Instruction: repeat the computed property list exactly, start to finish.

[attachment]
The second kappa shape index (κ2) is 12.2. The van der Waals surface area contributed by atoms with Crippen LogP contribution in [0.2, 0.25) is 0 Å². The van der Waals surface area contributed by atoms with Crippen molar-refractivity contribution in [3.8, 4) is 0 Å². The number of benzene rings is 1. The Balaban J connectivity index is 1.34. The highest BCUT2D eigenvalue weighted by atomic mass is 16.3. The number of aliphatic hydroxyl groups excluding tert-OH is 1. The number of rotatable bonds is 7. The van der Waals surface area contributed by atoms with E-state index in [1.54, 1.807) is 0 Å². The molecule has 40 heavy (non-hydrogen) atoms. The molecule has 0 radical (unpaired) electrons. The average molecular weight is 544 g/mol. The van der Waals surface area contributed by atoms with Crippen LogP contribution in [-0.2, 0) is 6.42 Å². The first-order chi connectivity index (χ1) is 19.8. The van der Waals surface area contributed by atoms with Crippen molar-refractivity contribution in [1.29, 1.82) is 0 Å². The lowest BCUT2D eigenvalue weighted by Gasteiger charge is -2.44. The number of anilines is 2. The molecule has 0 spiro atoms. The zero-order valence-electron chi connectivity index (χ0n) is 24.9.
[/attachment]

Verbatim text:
The second kappa shape index (κ2) is 12.2. The van der Waals surface area contributed by atoms with Crippen LogP contribution in [0.2, 0.25) is 0 Å². The van der Waals surface area contributed by atoms with Crippen molar-refractivity contribution in [3.8, 4) is 0 Å². The number of benzene rings is 1. The Balaban J connectivity index is 1.34. The highest BCUT2D eigenvalue weighted by atomic mass is 16.3. The number of aliphatic hydroxyl groups excluding tert-OH is 1. The number of rotatable bonds is 7. The van der Waals surface area contributed by atoms with E-state index in [1.54, 1.807) is 0 Å². The molecule has 40 heavy (non-hydrogen) atoms. The molecule has 0 radical (unpaired) electrons. The average molecular weight is 544 g/mol. The van der Waals surface area contributed by atoms with Crippen LogP contribution in [-0.2, 0) is 6.42 Å². The first-order chi connectivity index (χ1) is 19.8. The van der Waals surface area contributed by atoms with Crippen molar-refractivity contribution in [1.29, 1.82) is 0 Å². The lowest BCUT2D eigenvalue weighted by Gasteiger charge is -2.44. The number of anilines is 2. The molecule has 0 spiro atoms. The zero-order valence-electron chi connectivity index (χ0n) is 24.9.